Fundamental

Ellen and Sam fell in love. No surprise there. They had worked together for years, were friends before they started dating. They had everything in common: careers in education, commitment to community service, even a shared fondness for miniature labradoodles.
Sam was 45, Ellen 29. But the difference in their ages wasn't a problem. Sam is in great shape physically and, in his own words, "completely committed to being immature." Ellen was an old soul, firmly established in her career, making as much money as her husband. Not only that, they had nothing to argue about. Quarrels about money, sex, and religion are the three predictive factors for divorce. Sam and Ellen had no problem with any of these potential land mines. They even liked one another's parents. In short, all the signs were positive. At the wedding, all their coworkers and friends agreed: Sam and Ellen would have long, happy, committed lives together.
Except three years later they were fighting like two cats in a bag. They argued endlessly about anything and everything. The less important the topic, the more they griped at one another. "She is absolutely crazy," Sam confided. "He is incredibly mean," Ellen said. The allegations were as vague as they were unsettling. Crazy? Mean? Nobody at work would associate crazy or mean with either Sam or Ellen. Not in a million years. Both were great people. But now they could not agree on where to have dinner. Chinese or Italian became an hour-long argument. Picking a movie? Forget it. They would discuss what film they wanted to see for such a long time that the theaters would close. They could not make a decision. They could not agree on whether or not to have the couch recovered. Or whether or not to get the miniature Labradoodle's nails clipped.
Only after their divorce and expensive litigation did the truth come out: Ellen had wanted a baby. Sam did not. "I told him I wanted a family when we first started dating," Ellen grumbled. "I told her at the outset that I am too old for children," Sam complained.
I have no insight into who said what to whom and when. I would not presume to suggest whether or not a 45-year-old is too old to have a baby. All I know is that every trivial argument stemmed from the fundamental underlying disagreement about whether or not to have children. Sam and Ellen's disagreement about kids ravaged their ability to pick a restaurant or a movie. Even the discussion about recovering the couch or clipping the nails of the miniature Labradoodle were, in actuality, about starting a family.
What is the fundamental, underlying issue when we are not getting along with our beloved children? Could it be the discrepancy between our vision of what our children should be and the reality of who they actually are?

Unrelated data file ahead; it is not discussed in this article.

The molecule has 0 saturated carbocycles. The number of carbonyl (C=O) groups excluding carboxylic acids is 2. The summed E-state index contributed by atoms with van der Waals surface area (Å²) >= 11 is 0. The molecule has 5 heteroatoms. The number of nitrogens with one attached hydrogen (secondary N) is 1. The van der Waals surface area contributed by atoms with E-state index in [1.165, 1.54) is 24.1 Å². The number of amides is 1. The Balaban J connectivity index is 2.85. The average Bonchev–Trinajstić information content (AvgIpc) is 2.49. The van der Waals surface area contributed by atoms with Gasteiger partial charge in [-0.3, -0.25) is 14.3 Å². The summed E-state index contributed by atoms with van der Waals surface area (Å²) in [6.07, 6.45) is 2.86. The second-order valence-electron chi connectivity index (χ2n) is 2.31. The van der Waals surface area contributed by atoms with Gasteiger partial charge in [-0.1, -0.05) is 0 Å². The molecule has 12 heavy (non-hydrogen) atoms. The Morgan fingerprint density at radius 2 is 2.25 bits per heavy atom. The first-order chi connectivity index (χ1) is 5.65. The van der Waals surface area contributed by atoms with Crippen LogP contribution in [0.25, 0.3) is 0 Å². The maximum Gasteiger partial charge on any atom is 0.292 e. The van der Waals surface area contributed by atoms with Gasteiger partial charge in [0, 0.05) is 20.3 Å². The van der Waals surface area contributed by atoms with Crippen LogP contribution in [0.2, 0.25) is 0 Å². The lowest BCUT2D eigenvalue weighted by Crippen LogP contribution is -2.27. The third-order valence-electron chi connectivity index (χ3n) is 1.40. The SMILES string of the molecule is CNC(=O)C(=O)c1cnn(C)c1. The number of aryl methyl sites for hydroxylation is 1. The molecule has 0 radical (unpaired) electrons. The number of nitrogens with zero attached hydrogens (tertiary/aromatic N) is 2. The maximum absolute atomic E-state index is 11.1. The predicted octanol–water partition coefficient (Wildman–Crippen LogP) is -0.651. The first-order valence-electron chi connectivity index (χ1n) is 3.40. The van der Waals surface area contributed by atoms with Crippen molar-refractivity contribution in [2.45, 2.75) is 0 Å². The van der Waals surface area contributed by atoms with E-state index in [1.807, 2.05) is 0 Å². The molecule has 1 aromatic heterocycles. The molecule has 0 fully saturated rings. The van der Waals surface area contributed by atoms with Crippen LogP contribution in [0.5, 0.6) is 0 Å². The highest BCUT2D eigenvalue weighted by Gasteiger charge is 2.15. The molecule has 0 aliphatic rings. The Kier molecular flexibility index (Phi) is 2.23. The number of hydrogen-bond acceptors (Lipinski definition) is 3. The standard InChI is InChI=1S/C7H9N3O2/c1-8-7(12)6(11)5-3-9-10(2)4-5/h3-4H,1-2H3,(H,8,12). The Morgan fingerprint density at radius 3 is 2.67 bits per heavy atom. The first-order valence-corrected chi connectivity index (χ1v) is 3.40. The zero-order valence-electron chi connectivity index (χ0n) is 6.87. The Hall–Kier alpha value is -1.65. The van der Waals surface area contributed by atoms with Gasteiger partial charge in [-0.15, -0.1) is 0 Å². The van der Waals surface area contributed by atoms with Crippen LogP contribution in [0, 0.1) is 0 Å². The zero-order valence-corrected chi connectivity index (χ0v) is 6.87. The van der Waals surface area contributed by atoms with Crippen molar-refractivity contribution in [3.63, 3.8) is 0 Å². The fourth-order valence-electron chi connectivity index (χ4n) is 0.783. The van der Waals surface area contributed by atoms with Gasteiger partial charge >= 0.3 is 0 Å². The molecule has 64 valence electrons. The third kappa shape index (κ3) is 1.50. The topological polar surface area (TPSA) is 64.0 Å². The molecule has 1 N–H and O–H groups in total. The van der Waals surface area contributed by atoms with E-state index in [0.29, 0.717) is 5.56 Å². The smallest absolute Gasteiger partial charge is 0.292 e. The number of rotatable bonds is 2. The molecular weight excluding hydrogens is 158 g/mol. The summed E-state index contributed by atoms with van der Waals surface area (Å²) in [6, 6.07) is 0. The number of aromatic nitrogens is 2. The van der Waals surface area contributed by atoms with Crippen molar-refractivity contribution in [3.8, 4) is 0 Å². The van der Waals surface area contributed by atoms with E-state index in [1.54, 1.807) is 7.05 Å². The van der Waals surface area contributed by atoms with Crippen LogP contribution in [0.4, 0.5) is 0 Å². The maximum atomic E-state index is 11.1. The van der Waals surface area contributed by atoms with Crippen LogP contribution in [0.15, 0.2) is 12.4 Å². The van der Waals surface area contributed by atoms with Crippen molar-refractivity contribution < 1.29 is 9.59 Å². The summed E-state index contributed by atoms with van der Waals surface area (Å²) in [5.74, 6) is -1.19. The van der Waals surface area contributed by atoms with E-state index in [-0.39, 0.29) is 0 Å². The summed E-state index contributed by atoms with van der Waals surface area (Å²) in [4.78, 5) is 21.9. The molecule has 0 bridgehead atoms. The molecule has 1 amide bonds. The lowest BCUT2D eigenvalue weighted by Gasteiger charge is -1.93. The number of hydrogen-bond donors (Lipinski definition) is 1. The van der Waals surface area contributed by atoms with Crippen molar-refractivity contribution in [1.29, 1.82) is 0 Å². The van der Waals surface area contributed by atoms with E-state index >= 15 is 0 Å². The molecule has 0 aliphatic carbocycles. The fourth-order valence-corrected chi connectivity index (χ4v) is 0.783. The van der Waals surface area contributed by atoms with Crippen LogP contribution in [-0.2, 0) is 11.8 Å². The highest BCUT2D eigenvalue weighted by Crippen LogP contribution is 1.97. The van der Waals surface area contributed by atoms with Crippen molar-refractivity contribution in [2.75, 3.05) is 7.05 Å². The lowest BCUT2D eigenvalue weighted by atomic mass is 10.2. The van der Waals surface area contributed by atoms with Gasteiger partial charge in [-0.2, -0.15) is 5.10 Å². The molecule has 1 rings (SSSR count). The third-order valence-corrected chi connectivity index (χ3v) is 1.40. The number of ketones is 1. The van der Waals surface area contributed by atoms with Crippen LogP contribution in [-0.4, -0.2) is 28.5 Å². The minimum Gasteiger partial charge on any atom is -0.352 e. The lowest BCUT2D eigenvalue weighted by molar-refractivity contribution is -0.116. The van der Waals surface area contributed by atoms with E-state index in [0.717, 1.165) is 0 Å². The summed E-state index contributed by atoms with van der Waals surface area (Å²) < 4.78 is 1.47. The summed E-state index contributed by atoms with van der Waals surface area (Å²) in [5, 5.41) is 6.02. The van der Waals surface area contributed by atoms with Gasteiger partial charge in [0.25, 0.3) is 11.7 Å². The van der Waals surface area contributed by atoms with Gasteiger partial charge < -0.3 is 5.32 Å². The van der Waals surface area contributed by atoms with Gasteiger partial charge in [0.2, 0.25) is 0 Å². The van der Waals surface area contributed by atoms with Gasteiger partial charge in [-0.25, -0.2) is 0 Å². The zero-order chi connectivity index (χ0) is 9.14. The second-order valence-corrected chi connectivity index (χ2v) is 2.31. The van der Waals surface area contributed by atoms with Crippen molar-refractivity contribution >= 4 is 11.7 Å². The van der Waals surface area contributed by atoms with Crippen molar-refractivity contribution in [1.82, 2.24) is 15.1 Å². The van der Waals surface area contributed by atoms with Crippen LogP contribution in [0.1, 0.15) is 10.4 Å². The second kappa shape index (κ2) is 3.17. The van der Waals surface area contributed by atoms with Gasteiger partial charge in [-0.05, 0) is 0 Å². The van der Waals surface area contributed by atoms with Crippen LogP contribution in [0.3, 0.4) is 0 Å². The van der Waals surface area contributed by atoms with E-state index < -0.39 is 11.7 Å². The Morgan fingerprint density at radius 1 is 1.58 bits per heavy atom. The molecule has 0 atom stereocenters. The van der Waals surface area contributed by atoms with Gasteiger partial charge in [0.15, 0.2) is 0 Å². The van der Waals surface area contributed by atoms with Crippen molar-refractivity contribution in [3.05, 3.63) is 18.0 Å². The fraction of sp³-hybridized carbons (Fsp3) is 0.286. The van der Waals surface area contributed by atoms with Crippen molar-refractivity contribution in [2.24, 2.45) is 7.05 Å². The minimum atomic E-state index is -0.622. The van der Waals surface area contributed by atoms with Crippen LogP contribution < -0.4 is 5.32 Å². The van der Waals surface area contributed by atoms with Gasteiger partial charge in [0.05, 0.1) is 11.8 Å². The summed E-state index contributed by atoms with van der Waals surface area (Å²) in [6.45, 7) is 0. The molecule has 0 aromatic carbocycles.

Consider the quadratic formula. It is likely that every one of my educated readers learned the quadratic formula in algebra one class. It is almost as probable that every one of my readers has long since forgotten the quadratic formula. (If the quadratic formula makes you nervous, feel free to substitute "how a bill becomes a law" or "the difference between meiosis and mitosis.")
The quadratic formula itself doesn't matter much--even armchair mathematicians like this author seldom use it. But the arguments over learning the quadratic formula may have a lasting impact. What does the quadratic formula represent? In and of itself, not much. But if the quadratic formula stands for anxiety about whether or not my child will be able to go to college, get a job, make me proud, succeed in life, then that is another story.
Is it possible that all the discord in a home traces back directly to a fundamental disagreement about whether or not the child is capable of learning the quadratic formula? Before dismissing this assertion out of hand, consider splits and cut-off's. Think about parents who no longer speak to their children. Could those children not feel loved unconditionally for who they are rather for what they do? Could all that sadness and separation stem from parents who push too hard, who just can't accept the child for who she is?
Nothing seems more important than the quadratic formula to the parents of an algebra one student. Nothing seems less important to the parent of an adult. Not that anybody asked me, but I would rather have a grown child who looks forward to seeing me than a child who feels obligated to call. By accepting my child for who she is-rather than her understanding of the quadratic formula-I increase the chances that our relationship will be strong long after I no longer have the power to influence her decisions.
What are the fundamental underlying assumptions in your home? Would today be a good time to have a conversation about them?

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